Just more of your anti-generalizing, glass-is-both-half-empty-and-half-full proselytizing from Dodger Thoughts!

    The list:

    1. Joel Guzman, ss
    2. Chad Billingsley, rhp
    3. Edwin Jackson, rhp
    4. James Loney, 1b
    5. Andy LaRoche, 3b
    6. Russell Martin, c
    7. Greg Miller, lhp
    8. Blake DeWitt, 3b
    9. Jonathan Broxton, rhp
    10. Chuck Tiffany, lhp

    Best Hitter for Average: Blake DeWitt
    Best Power Hitter: Joel Guzman
    Best Strike-Zone Discipline: Cory Dunlap
    Fastest Baserunner: Jason Repko
    Best Athlete: Matt Kemp
    Best Fastball: Edwin Jackson
    Best Curveball: Chuck Tiffany
    Best Slider: Chad Billingsley
    Best Changeup: Alfredo Gonzalez
    Best Control: Steve Schmoll
    Best Defensive Catcher: Russell Martin
    Best Defensive Infielder: Ching-Lung Hu
    Best Infield Arm: Andy LaRoche
    Best Defensive Outfielder: Jason Repko
    Best Outfield Arm: Xavier Paul

    (Note: There will be a live chat on the Dodger prospects on Baseball America at 11 a.m.)

    Nowhere on the Top 10 is Willy Aybar, whom Baseball Prospectus today hinted was the second-best second-base prospect in baseball. However, some discussion on Baseball Primer contends that the Dodgers' Nos. 11-20 prospects could compete with the top 10 of most other teams. Post No. 19 by "CanuckDodger" lists some names for that second 10: Hu, Scott Elbert, Dunlap, Dioner Navarro, Yhency Brazoban (still qualifies as a rookie with only 32 2/3 innings in his career), Delwyn Young, Aybar, Kemp, Julio Pimentel, Joel Hanrahan.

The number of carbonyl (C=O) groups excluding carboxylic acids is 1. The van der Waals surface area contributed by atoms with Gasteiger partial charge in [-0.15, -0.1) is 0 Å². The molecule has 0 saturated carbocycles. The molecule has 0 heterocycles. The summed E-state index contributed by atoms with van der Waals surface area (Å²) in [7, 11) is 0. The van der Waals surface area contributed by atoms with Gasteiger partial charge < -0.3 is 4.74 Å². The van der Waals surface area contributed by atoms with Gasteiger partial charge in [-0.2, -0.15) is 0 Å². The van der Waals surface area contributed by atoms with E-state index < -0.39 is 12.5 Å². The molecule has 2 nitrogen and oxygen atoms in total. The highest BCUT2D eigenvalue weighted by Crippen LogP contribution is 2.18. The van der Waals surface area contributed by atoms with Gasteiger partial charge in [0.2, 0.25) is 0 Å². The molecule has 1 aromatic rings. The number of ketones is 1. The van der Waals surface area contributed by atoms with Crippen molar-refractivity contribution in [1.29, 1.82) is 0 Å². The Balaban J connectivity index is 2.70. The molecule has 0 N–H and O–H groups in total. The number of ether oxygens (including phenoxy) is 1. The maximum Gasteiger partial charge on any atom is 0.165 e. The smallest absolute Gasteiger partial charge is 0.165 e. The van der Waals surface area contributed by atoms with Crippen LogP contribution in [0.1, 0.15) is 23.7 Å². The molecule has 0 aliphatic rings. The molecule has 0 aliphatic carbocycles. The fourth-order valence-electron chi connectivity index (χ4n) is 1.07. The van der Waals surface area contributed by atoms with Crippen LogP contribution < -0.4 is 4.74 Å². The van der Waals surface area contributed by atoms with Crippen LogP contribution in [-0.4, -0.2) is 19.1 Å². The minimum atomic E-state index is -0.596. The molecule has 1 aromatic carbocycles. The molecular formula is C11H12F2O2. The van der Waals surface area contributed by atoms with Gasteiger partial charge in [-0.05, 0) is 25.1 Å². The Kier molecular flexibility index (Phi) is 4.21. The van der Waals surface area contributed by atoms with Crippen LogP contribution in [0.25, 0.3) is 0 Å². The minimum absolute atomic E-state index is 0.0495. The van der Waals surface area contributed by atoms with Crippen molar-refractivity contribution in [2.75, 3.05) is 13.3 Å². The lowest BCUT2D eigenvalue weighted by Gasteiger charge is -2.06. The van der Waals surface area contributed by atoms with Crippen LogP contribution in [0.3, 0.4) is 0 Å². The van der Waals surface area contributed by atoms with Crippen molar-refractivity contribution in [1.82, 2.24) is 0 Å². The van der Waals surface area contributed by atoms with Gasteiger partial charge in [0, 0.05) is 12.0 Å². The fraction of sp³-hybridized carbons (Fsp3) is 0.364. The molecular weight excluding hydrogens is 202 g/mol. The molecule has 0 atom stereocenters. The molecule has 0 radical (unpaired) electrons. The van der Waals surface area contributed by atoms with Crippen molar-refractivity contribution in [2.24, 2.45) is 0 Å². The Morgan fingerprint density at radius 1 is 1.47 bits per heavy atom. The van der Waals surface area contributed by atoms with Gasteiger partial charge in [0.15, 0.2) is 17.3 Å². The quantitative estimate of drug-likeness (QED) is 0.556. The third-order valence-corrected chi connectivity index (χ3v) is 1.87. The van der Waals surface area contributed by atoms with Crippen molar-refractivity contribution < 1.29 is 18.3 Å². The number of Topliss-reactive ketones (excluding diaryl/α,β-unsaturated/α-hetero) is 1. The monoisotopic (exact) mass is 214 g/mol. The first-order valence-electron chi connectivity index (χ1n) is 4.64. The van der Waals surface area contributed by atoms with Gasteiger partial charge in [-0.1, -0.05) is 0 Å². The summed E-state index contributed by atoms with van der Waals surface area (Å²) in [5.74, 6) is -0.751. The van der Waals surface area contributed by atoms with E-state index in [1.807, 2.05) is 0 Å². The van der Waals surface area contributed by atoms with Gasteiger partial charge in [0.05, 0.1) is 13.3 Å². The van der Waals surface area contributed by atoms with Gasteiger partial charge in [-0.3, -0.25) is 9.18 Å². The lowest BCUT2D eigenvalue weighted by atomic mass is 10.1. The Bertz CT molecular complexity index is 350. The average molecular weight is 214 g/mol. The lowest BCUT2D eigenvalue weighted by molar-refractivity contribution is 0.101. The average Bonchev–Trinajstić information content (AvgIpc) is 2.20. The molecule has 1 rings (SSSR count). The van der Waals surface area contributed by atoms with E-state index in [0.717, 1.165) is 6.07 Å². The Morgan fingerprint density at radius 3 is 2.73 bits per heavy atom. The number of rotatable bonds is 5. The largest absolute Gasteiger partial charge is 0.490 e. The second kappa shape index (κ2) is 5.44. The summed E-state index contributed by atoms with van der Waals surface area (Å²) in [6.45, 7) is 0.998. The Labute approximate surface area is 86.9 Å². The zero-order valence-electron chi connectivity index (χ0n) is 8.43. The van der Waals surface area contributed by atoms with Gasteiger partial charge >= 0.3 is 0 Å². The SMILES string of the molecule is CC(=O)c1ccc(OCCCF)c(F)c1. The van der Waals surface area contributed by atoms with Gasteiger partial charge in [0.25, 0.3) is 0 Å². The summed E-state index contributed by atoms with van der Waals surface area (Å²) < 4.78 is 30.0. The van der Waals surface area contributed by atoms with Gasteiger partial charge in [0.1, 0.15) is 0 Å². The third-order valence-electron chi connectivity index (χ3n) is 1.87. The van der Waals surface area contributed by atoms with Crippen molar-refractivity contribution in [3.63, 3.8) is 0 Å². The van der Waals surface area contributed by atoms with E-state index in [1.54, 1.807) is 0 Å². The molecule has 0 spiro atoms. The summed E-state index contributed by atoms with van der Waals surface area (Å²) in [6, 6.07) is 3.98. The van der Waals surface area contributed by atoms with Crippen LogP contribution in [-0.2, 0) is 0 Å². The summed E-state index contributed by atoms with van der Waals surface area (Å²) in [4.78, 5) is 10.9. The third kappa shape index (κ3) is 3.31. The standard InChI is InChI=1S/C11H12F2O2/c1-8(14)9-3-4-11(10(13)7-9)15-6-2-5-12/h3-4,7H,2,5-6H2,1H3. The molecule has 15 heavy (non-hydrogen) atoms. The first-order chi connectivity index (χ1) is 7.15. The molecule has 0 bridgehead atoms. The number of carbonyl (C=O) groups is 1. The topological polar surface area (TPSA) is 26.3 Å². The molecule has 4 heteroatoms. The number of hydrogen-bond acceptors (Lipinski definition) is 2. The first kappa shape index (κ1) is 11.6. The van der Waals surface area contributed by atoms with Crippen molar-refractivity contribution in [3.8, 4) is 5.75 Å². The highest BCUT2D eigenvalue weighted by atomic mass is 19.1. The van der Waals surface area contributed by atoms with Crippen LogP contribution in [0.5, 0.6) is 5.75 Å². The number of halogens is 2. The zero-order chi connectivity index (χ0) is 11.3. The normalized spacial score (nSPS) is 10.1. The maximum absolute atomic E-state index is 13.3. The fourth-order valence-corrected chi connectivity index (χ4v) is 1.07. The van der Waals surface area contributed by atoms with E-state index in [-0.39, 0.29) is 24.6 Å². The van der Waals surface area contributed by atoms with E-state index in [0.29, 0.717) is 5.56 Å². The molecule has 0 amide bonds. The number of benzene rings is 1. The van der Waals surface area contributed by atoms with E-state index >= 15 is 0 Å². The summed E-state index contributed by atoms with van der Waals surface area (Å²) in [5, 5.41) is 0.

Honestly, if the Dodgers can't get a star or two out of that group of 20, either through performance or through trade ...

    Update: Bad news, good news on Greg Miller, according to BA's Alan Matthews:

    He had surgery approximately two weeks ago on his shoulder. Why is that good? Because finally a concrete ailment was discovered and Miller had his shoulder scoped to clean it up, hopefully, once and for all. He should begin playing catch in spring training and could be back in a minor league game by June.

    Isn't this the kind of thing we should learn about - much sooner - on Dodgers.com?